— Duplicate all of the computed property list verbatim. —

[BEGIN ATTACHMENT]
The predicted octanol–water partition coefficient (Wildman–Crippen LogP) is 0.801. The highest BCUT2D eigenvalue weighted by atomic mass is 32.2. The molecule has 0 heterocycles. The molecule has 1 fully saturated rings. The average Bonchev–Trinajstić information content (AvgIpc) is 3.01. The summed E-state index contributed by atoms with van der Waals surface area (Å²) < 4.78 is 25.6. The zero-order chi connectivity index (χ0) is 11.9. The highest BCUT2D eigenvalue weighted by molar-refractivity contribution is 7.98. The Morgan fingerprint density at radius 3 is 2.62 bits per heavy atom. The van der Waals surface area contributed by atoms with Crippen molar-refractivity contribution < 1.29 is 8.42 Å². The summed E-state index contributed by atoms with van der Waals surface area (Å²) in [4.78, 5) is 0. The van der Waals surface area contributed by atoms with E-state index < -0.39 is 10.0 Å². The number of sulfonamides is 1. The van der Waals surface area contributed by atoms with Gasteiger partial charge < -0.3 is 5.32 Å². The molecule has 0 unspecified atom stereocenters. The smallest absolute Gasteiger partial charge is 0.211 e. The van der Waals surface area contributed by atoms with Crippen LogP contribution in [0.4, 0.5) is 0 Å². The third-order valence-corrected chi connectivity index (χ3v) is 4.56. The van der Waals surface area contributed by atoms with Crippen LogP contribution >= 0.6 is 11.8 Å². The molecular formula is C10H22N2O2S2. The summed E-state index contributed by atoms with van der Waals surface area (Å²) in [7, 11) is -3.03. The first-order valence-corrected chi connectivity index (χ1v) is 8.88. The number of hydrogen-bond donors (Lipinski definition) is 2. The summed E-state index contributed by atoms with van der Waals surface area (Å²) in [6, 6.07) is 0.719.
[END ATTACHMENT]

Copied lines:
The predicted octanol–water partition coefficient (Wildman–Crippen LogP) is 0.801. The highest BCUT2D eigenvalue weighted by atomic mass is 32.2. The molecule has 0 heterocycles. The molecule has 1 fully saturated rings. The average Bonchev–Trinajstić information content (AvgIpc) is 3.01. The summed E-state index contributed by atoms with van der Waals surface area (Å²) < 4.78 is 25.6. The zero-order chi connectivity index (χ0) is 11.9. The highest BCUT2D eigenvalue weighted by molar-refractivity contribution is 7.98. The Morgan fingerprint density at radius 3 is 2.62 bits per heavy atom. The van der Waals surface area contributed by atoms with Crippen molar-refractivity contribution < 1.29 is 8.42 Å². The summed E-state index contributed by atoms with van der Waals surface area (Å²) in [4.78, 5) is 0. The van der Waals surface area contributed by atoms with E-state index < -0.39 is 10.0 Å². The number of sulfonamides is 1. The van der Waals surface area contributed by atoms with Gasteiger partial charge < -0.3 is 5.32 Å². The molecule has 0 unspecified atom stereocenters. The smallest absolute Gasteiger partial charge is 0.211 e. The van der Waals surface area contributed by atoms with Crippen LogP contribution in [0.4, 0.5) is 0 Å². The third-order valence-corrected chi connectivity index (χ3v) is 4.56. The van der Waals surface area contributed by atoms with Crippen LogP contribution >= 0.6 is 11.8 Å². The molecular formula is C10H22N2O2S2. The summed E-state index contributed by atoms with van der Waals surface area (Å²) in [7, 11) is -3.03. The first-order valence-corrected chi connectivity index (χ1v) is 8.88. The number of hydrogen-bond donors (Lipinski definition) is 2. The summed E-state index contributed by atoms with van der Waals surface area (Å²) in [6, 6.07) is 0.719.